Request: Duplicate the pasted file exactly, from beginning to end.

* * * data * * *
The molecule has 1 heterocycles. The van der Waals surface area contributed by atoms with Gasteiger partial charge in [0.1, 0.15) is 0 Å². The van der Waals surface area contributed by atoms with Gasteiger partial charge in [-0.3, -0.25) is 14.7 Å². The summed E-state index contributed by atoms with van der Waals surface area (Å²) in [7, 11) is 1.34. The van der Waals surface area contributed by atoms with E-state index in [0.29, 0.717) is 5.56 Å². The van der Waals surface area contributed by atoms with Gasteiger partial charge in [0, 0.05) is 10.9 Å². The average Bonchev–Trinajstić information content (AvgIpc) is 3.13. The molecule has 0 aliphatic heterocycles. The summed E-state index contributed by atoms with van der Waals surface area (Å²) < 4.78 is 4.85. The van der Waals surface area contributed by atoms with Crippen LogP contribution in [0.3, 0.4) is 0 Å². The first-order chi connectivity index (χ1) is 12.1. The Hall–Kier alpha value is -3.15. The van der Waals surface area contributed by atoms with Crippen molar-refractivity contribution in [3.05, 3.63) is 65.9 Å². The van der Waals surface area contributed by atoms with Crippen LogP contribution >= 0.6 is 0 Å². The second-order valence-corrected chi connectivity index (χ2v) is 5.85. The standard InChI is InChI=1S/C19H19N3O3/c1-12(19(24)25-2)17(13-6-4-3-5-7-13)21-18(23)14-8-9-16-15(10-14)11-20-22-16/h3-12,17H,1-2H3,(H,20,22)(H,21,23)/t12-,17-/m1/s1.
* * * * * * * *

The molecule has 1 heterocycles. The van der Waals surface area contributed by atoms with Gasteiger partial charge in [0.1, 0.15) is 0 Å². The van der Waals surface area contributed by atoms with Gasteiger partial charge in [-0.3, -0.25) is 14.7 Å². The summed E-state index contributed by atoms with van der Waals surface area (Å²) in [7, 11) is 1.34. The van der Waals surface area contributed by atoms with E-state index in [0.29, 0.717) is 5.56 Å². The van der Waals surface area contributed by atoms with Gasteiger partial charge in [0, 0.05) is 10.9 Å². The average Bonchev–Trinajstić information content (AvgIpc) is 3.13. The molecule has 0 aliphatic heterocycles. The summed E-state index contributed by atoms with van der Waals surface area (Å²) < 4.78 is 4.85. The van der Waals surface area contributed by atoms with Crippen LogP contribution in [0.3, 0.4) is 0 Å². The first-order chi connectivity index (χ1) is 12.1. The Hall–Kier alpha value is -3.15. The van der Waals surface area contributed by atoms with Crippen molar-refractivity contribution in [3.05, 3.63) is 65.9 Å². The van der Waals surface area contributed by atoms with Crippen LogP contribution >= 0.6 is 0 Å². The second-order valence-corrected chi connectivity index (χ2v) is 5.85. The standard InChI is InChI=1S/C19H19N3O3/c1-12(19(24)25-2)17(13-6-4-3-5-7-13)21-18(23)14-8-9-16-15(10-14)11-20-22-16/h3-12,17H,1-2H3,(H,20,22)(H,21,23)/t12-,17-/m1/s1.